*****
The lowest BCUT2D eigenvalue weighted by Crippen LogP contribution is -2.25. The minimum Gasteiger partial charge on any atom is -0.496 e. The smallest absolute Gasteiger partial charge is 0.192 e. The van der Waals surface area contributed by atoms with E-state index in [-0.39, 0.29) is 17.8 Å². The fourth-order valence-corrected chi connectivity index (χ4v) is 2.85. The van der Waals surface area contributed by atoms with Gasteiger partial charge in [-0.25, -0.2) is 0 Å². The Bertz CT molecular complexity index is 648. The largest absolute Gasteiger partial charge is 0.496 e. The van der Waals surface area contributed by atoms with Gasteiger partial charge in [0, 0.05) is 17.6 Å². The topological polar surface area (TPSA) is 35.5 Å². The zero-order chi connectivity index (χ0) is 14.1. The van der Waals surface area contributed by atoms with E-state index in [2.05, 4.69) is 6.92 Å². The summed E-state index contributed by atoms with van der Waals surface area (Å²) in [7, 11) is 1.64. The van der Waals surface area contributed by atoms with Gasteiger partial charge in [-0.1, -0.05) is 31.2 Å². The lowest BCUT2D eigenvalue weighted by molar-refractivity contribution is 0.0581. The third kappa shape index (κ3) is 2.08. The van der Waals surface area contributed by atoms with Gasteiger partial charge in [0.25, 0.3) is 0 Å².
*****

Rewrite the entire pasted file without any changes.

The lowest BCUT2D eigenvalue weighted by Crippen LogP contribution is -2.25. The minimum Gasteiger partial charge on any atom is -0.496 e. The smallest absolute Gasteiger partial charge is 0.192 e. The van der Waals surface area contributed by atoms with E-state index in [-0.39, 0.29) is 17.8 Å². The fourth-order valence-corrected chi connectivity index (χ4v) is 2.85. The van der Waals surface area contributed by atoms with Gasteiger partial charge in [-0.25, -0.2) is 0 Å². The Bertz CT molecular complexity index is 648. The largest absolute Gasteiger partial charge is 0.496 e. The van der Waals surface area contributed by atoms with Gasteiger partial charge in [0, 0.05) is 17.6 Å². The topological polar surface area (TPSA) is 35.5 Å². The zero-order chi connectivity index (χ0) is 14.1. The van der Waals surface area contributed by atoms with E-state index in [2.05, 4.69) is 6.92 Å². The summed E-state index contributed by atoms with van der Waals surface area (Å²) in [7, 11) is 1.64. The van der Waals surface area contributed by atoms with Gasteiger partial charge in [-0.1, -0.05) is 31.2 Å². The lowest BCUT2D eigenvalue weighted by molar-refractivity contribution is 0.0581. The third kappa shape index (κ3) is 2.08. The van der Waals surface area contributed by atoms with Gasteiger partial charge in [0.25, 0.3) is 0 Å².